One of the knee-jerk reactions of restrictionists — and I am one of them — is to view any loosening of immigration policy and/or enforcement with equal vehemence, seeing each bit and piece as a more or less equal part of a disturbing picture. Instead, since we have limited energy and (sadly) limited influence, we should allocate and calibrate our outrage in order to accomplish something.
If one of your worries is the exploding American population — it is one of mine — you might keep in mind this totem pole of problems, spending more energy on those at the top, and less on those lower down:
- Class A. Actions that produce additional legal immigrants, with no finite limits.
- Class B. Actions that produce a finite number of additional immigrants set by law.
- Class C. Actions that, within numerical limits, grant new rights to some migrants at the cost of others, and thus do not expand the total immigrant population or the total U.S. population.
Let me cite some recent examples of each class; some relate to overt immigration policy and some to enforcement polices.
Class A immigration policy examples include the recent creation of a Temporary Protected Status program for people from Syria and the open-ended extension of TPS for Somalis, both described in a recent blog.
Similarly the much discussed "Dream Act" would give legal status to an unlimited number of illegal aliens now in the United States who entered as children and have other qualifications.
Naturally there are inherent limits to many of these populations as there are not very many eligible aliens for the Somali TPS, for example, but these limits are not set by law.
One of the most widely discussed Class A enforcement situations at the moment is the Obama administration's decision to give legal status of some kind to people who otherwise would be deported through prosecutorial discretion. There is no upper legal limit on either the number of people who would be legalized through discretion, nor on the follow-on effect this policy would have in encouraging further illegal immigration.
There are fewer Class B examples, though one is the U.S. Senate-approved expansion of the limit on U visas for crime victims and their victim and non-victim relatives from 10,000 a year to 15,000 a year, described in the blog cited above. I don't think it is a good idea, but at least 5,000 more a year is preferable to infinity.
In Class C, the two most prominent recent examples are the recently passed House bill (HR 3012) for H-1B workers and the controversy about the EB-5 immigrant investor program.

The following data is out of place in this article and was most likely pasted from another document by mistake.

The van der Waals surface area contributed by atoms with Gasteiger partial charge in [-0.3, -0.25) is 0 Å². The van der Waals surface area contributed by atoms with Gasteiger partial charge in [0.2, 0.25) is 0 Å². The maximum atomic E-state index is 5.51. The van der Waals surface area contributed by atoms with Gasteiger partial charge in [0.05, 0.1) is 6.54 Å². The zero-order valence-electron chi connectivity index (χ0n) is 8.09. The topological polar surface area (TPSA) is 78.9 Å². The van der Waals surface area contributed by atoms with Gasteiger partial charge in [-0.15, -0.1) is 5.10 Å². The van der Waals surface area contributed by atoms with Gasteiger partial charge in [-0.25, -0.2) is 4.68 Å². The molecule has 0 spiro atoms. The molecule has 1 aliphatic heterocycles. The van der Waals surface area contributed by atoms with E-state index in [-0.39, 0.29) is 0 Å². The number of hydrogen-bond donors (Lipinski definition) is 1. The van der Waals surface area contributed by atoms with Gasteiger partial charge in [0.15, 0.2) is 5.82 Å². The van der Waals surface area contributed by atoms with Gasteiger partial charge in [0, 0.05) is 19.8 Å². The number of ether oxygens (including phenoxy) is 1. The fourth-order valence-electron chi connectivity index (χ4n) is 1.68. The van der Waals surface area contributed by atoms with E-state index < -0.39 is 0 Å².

The House bill, pushed by corporate America and by Indian interests, would reduce the green card waiting time for H-1B workers from China and India, not by expanding the total number of visas available, but by moving them to the front of the line — adding waiting time for skilled workers from other nations. That bill is pending in the Senate.
There are numerous problems with the EB-5 program. It gives green cards to aliens who (without a half million dollar investment) could not possibly qualify for immigration status. The investments themselves are usually unattractive, some of the private sector middlemen handling the program are dubious characters, and the investment rules are often bent or broken, as is spelled out in my CIS Backgrounder "The Immigrant Investor (EB-5) Visa: A Program that Is, and Deserves to Be, Failing".
On the other hand, the new investors and their family members do not swell the immigrant population. Since the EB-5 beneficiaries are members of the numerically limited employment-based migration stream, they simply displace or delay the admission of other immigrants and their relatives.
The EB-5 program, however, is too full of low hanging fruit to ignore.
Turning to a tradeoff between Classes A and C in an enforcement context, let me recall an incident of some years ago. I engaged a senior INS official in a hypothetical discussion about the enforcement priorities between two types of marriage fraud investigations. In one the crime involved a phony marriage to a citizen — a Class A situation, in that the alien spouse would get one of the unlimited immediate relatives green cards.
The other the questionable marriage involved a permanent resident alien and was thus a Class C situation — the alien spouse would get a green card, but from a numerically limited pool.
My question: "Assuming all else is equal, shouldn't INS give priority to the first type of fraud, because it will swell the American population, while the second would not?" The officer had never thought of that tradeoff, but his almost immediate reply was that other priorities, such as the strength of the evidence, should prevail and the population consequences should not be considered.
I suspect ICE still operates on the same premise.
I made a similar argument about prioritizing immigration issues in an earlier blog. I suggested that we should be much more upset about illegal aliens taking jobs in the American economy, a matter measured in the millions, rather than worrying about aliens voting when they had no right to do so. The latter is a small (even tiny) political problem, compared to the former, which is a massive economic one.